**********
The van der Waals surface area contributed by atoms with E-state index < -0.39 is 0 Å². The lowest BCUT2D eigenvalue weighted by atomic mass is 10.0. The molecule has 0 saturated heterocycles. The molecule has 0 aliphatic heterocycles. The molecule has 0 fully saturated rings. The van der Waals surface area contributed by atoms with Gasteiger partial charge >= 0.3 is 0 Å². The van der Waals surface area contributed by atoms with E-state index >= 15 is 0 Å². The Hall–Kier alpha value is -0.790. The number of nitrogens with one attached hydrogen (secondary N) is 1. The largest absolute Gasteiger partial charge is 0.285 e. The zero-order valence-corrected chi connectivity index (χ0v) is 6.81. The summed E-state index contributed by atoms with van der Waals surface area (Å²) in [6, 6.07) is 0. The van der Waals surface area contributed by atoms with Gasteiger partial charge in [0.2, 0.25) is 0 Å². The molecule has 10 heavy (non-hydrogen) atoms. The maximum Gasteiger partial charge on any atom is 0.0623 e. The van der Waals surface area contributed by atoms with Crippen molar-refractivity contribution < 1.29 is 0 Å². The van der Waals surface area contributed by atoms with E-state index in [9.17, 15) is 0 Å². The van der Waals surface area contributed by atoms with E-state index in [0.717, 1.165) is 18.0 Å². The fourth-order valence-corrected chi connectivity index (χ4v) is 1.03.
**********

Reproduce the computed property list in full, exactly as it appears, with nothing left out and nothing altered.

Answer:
The van der Waals surface area contributed by atoms with E-state index < -0.39 is 0 Å². The lowest BCUT2D eigenvalue weighted by atomic mass is 10.0. The molecule has 0 saturated heterocycles. The molecule has 0 aliphatic heterocycles. The molecule has 0 fully saturated rings. The van der Waals surface area contributed by atoms with Gasteiger partial charge >= 0.3 is 0 Å². The van der Waals surface area contributed by atoms with E-state index >= 15 is 0 Å². The Hall–Kier alpha value is -0.790. The number of nitrogens with one attached hydrogen (secondary N) is 1. The largest absolute Gasteiger partial charge is 0.285 e. The zero-order valence-corrected chi connectivity index (χ0v) is 6.81. The summed E-state index contributed by atoms with van der Waals surface area (Å²) in [6, 6.07) is 0. The van der Waals surface area contributed by atoms with Gasteiger partial charge in [0.2, 0.25) is 0 Å². The molecule has 10 heavy (non-hydrogen) atoms. The maximum Gasteiger partial charge on any atom is 0.0623 e. The van der Waals surface area contributed by atoms with Crippen molar-refractivity contribution < 1.29 is 0 Å². The van der Waals surface area contributed by atoms with E-state index in [9.17, 15) is 0 Å². The van der Waals surface area contributed by atoms with E-state index in [0.717, 1.165) is 18.0 Å². The fourth-order valence-corrected chi connectivity index (χ4v) is 1.03.